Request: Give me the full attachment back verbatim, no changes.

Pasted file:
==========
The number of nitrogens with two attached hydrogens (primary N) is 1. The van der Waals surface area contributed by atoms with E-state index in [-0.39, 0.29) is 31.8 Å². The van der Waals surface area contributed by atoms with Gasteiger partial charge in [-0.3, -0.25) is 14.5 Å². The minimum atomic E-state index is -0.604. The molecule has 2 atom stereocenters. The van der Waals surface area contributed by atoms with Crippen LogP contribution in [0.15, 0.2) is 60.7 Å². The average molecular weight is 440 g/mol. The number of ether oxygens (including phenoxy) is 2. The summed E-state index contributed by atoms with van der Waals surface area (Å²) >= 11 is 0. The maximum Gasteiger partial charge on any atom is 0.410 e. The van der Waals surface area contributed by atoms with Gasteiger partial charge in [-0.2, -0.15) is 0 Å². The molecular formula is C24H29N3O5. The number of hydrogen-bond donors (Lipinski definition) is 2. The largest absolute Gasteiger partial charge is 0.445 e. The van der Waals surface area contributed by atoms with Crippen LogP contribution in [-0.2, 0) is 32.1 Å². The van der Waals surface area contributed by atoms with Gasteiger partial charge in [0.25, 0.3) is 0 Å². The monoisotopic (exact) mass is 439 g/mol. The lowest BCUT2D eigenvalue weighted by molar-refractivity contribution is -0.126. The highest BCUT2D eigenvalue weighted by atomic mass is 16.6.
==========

The number of nitrogens with two attached hydrogens (primary N) is 1. The van der Waals surface area contributed by atoms with E-state index in [-0.39, 0.29) is 31.8 Å². The van der Waals surface area contributed by atoms with Gasteiger partial charge in [-0.3, -0.25) is 14.5 Å². The minimum atomic E-state index is -0.604. The molecule has 2 atom stereocenters. The van der Waals surface area contributed by atoms with Crippen LogP contribution in [0.15, 0.2) is 60.7 Å². The average molecular weight is 440 g/mol. The number of ether oxygens (including phenoxy) is 2. The summed E-state index contributed by atoms with van der Waals surface area (Å²) >= 11 is 0. The maximum Gasteiger partial charge on any atom is 0.410 e. The van der Waals surface area contributed by atoms with Gasteiger partial charge in [-0.2, -0.15) is 0 Å². The molecular formula is C24H29N3O5. The number of hydrogen-bond donors (Lipinski definition) is 2. The largest absolute Gasteiger partial charge is 0.445 e. The van der Waals surface area contributed by atoms with Crippen LogP contribution in [-0.2, 0) is 32.1 Å². The van der Waals surface area contributed by atoms with Gasteiger partial charge in [0.25, 0.3) is 0 Å². The monoisotopic (exact) mass is 439 g/mol. The lowest BCUT2D eigenvalue weighted by molar-refractivity contribution is -0.126. The highest BCUT2D eigenvalue weighted by atomic mass is 16.6.